Heels snap back versus Tech, 34-13

CHAPEL HILL, N.C. – That's why they play the games. What a difference a week can make. Every dog has his day. Enter your favorite loveable loser's cliché here.

  • Bunting Quotes
  • Locker Room Report
  • Photo Gallery I
  • Photo Gallery II
  • Box Score
  • With Georgia Tech primed for a letdown and North Carolina's collective backs plastered against the wall, the Tar Heels defense came of age on Saturday. Their special teams played virtually mistake free. And their offense fed off a surprisingly energetic crowd to upset the visiting Yellow Jackets, 34-13, and at least temporarily put to rest rumors of head coach John Bunting's demise.

    "This game was a tribute to our coaching staff and our players," Darian Durant said. "We didn't get down after the Virginia game. We knew what we were capable of doing and we came out and we executed."

    The Tar Heels are 2-1 for the first time since 2000 and 2-0 at home for the first time since 2001. Carolina moved to 1-1 in the ACC, while Tech fell to 2-1 overall and 1-1 in the conference.

    It was Carolina's first win over the Yellow Jackets since Bunting was named the coach and its first since 1997.

    "We played Georgia Tech fairly tough in the fourth quarter and came up empty three years in a row," Bunting said. "This year we were finally able to pull one out against them."

    While the Kenan Stadium announced attendance of 46,250 fans was frenzied for most of the game, former UNC defensive coordinator Jon Tenuta – now at Tech – was going ballistic. From the photo deck, one level below the press box, his tirades resonated much like Bunting's did a week ago in Charlottesville following Carolina's 56-24 defeat at the hand of 16th ranked Virginia.

    While it could hardly be considered ironic, three years and four days ago Bunting found himself in at least a related predicament. In his first season at the helm in Chapel Hill, the Tar Heels found themselves with a 0-3 record and due to face sixth-ranked Florida State in their home opener. Carolina won that game 41-9, in perhaps the school's biggest victory since the implementation of facemasks.

    "In a couple of ways I talked to the football team about that this afternoon," Bunting said. "I mentioned that to them right before we departed. That's when I talked about Jacque Lewis, a guy who is going to be a great man someday. I think some guys grew up a little bit today and now we can see if we can do it again next week."

    Lewis was a man today all right. The senior tailback took over for an injured Ronnie McGill and rushed for a career-high 161 yards and two touchdowns. It was his second 100+ yard game this season and the third of his career.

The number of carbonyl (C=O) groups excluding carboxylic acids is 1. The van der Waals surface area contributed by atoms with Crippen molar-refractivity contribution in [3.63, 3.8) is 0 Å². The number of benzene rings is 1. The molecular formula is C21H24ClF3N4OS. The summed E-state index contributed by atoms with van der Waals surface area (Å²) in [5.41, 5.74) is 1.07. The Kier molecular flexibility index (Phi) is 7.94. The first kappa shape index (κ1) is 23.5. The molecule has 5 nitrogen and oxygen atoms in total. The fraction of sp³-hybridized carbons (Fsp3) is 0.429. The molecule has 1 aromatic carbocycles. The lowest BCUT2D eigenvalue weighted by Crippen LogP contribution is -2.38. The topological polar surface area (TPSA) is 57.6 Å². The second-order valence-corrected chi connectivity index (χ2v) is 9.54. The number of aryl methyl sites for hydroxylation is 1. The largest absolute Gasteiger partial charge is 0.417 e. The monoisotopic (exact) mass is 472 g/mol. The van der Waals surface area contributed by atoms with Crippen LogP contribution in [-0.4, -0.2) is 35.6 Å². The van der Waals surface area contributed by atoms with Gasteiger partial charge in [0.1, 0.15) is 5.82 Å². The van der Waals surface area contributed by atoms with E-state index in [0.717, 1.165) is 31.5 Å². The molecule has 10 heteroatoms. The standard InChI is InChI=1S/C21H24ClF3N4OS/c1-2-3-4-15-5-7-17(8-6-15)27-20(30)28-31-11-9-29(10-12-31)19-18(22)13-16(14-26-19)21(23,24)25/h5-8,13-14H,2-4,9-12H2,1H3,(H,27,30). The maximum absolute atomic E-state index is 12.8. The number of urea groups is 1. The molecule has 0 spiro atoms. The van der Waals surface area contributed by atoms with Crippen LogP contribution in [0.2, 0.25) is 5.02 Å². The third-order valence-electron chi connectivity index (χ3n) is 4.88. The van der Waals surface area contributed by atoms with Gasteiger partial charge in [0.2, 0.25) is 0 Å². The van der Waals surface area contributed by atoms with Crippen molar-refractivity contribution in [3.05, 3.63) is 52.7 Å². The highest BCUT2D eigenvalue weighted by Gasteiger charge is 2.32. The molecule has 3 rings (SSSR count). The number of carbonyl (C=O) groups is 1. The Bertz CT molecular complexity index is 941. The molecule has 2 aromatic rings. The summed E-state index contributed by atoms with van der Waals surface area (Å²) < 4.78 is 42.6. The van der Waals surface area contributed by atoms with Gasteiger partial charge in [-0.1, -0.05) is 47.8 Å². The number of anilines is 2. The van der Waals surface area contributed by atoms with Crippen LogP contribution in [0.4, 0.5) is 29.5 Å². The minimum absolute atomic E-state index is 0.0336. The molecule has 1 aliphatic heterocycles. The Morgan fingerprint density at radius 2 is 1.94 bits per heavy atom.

"We know the kind of talent we need to win," Lewis said. "We went into the game knowing we had to win. We had a bad game last week, offensively and defensively. We came out and practiced hard this week and we played hard this week."

    But the story was the play of the Carolina defense. After giving up 549 yards of offense against Virginia and being the butt of endless ridicule from the media and their fans, the Tar Heels rebounded to hold Tech to 393 yards – not a great total – but more than enough to mark a substantial turnaround.

    More importantly, UNC held the Yellow Jackets to just 13 points, enough for a 21-point victory – the Tar Heels' largest margin in an ACC game since beating Duke, 52-17, on Nov. 17, 2001.

    "I told the guys before the game that team shouldn't score more than 14 points against us," senior safety Gerald Sensabaugh said. "The defense just came to play."

    Despite giving up 103 yards in the first quarter and turning the ball over twice, Carolina survived the first quarter down just 6-0. The biggest stop came from Alden Blizzard with Tech ahead 3-0 and facing a 3rd and 4 at the UNC 9-yard line. The Yellow Jackets had to settle for a field goal, and the Carolina defense would force them to do so again on their next possession.

    Something was building, but it was not apparent at that point.

    Then it happened. It wasn't Christmas, but it may as well been as Jacoby Watkins recorded the Tar Heels' first interception in 11 games and only their third in 14 contests when he wrestled the ball away from Tech freshman Calvin Johnson on a deep pass that would have given the Yellow Jackets a 1st and 10 at the UNC 3. Instead, a delayed call by the official gave the Tar Heels possession and an incredible momentum shift.

    "We had several opportunities and we just couldn't do it," Tech coach Chan Gailey said. "We have to give them credit; they played well and we didn't."

    Carolina, which entered the game with a league-worst minus-6 turnover ratio, went on to intercept two more passes and recover a fumble on the last play of the game in which true freshman Hilee Taylor returned for a 21-yard touchdown.

    In all, the Tar Heels forced five Georgia Tech turnovers, their highest total since forcing five at Arizona State in 2002. UNC had three interceptions – two by Jacoby Watkins and one by Fred Sparkman – for the first time since the 2000 Duke game.

    Durant overcame two first quarter interceptions to finish 10 of 23 passing for 142 yards, including a 41-yard touchdown pass to Adarius Bowman in the third quarter that gave the Tar Heels a 28-13 lead.

    "Guys really went at it this week and worked in practice," said Bowman. "The defense went in, watched film, corrected their mistakes, came out today and played like champs. That's what we need for the rest of this year."

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